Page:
posted by d. z. wang at 6:19 PM on August 3, 2014

Nope, it's a Zojirushi with fuzzy logic and presets. Very nice rice cooker.
posted by robokevin at 6:22 PM on August 3, 2014

The Japanese rice cup is actually 180ml, not 200ml. Does your bowl still have the lines on it? If so, please take a picture of it - usually there are 2 or 3 different sets of lines for normal rice, brown rice, congee, etc. This could be why your rice is mushy.

From your picture, it looks like you have this model (link goes to the manual).
posted by xmts at 6:41 PM on August 3, 2014 [1 favorite]

How long after you pressed the button did you check to see if the rice was cooked? I have a Zojirushi rice cooker, although not your model, and it beeps when it's finished cooking the rice. I typically have to wait 50 minutes or so after turning it on before the rice is done, even for a small amount of rice. (Which is why I make stovetop rice when I am particularly impatient, it only takes about 20 minutes to cook 1 Japanese cup of raw rice.)

Also, were you told that the rice cooker worked when you were given it? There's also the possibility the rice cooker is broken.
posted by needled at 6:47 PM on August 3, 2014

I have the NS-KCC05 that xmts linked to above and it does seem to be the English version of of your picture. The pot should have two sets of fill-lines, one side is porridge/sweet rice, the other is white/mixed rice.

The buttons.

Add desired amount of 180ml 'cups' of rice. Rinse and Fill to appropriate line on the white rice scale. Use Menu buton to change mode if needed. Press Cooking button. When it's ready it will beep a few times and the Keep Warm will activate, press Reset to turn it off when you're done.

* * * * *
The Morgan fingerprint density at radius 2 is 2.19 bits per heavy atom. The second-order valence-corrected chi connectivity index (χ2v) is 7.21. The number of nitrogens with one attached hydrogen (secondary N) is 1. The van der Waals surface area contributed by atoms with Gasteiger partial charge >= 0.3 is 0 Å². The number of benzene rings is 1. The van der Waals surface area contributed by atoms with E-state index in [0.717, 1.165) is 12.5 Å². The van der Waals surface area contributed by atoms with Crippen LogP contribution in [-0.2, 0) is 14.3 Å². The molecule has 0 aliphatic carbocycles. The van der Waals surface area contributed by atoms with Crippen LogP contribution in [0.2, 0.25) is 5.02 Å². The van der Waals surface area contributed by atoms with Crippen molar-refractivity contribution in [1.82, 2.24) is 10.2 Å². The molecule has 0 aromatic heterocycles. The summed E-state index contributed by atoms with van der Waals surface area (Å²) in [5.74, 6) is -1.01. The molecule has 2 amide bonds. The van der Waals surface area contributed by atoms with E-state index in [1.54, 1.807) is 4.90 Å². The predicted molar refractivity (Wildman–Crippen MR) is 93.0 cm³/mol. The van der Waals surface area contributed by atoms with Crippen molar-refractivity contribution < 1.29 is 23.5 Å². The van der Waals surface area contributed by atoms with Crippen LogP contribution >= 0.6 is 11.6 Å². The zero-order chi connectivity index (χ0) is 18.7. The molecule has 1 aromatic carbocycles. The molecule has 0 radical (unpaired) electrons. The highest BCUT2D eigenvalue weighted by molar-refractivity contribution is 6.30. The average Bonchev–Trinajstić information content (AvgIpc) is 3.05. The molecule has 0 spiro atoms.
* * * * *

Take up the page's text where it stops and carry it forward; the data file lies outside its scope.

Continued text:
posted by zengargoyle at 5:00 AM on August 4, 2014 [1 favorite]

Aha, that helps - regarding the fact that 1 Japanese cup is smaller. I have a (non fuzzy logic) Korean rice cooker that I have no problem using, measuring out however number of cups of rice I need and filling water to the marked (in Korean) line. However, this one is causing me trouble. Thank you for deciphering the buttons for me. When I tried to cook in this one, I measured out a (American) cup of rice and fllled to the 1 cup line. I wasn't sure when it was done because it wasn't getting insanely hot and pumping out a lot of steam like my other one. But then it beeped (yes it took a long time, as needled pointed out) but it wasn't done. I kept adding a bit of water and pressing the cook button and waiting for it to beep. It took about 3 tries to get it edible. Probably because of the Japanese cup size and not having enough water. Can you tell me what the difference between these markings are in the bowl? They are on opposite sides of the inside of the bowl. One is rice amount and one is water?

posted by dublin at 5:36 AM on August 4, 2014

The second picture is the water line for normal rice, the first picture is for rice porridge and glutinous rice. And thirding the 180ml rice cup.
posted by Sar at 5:51 AM on August 4, 2014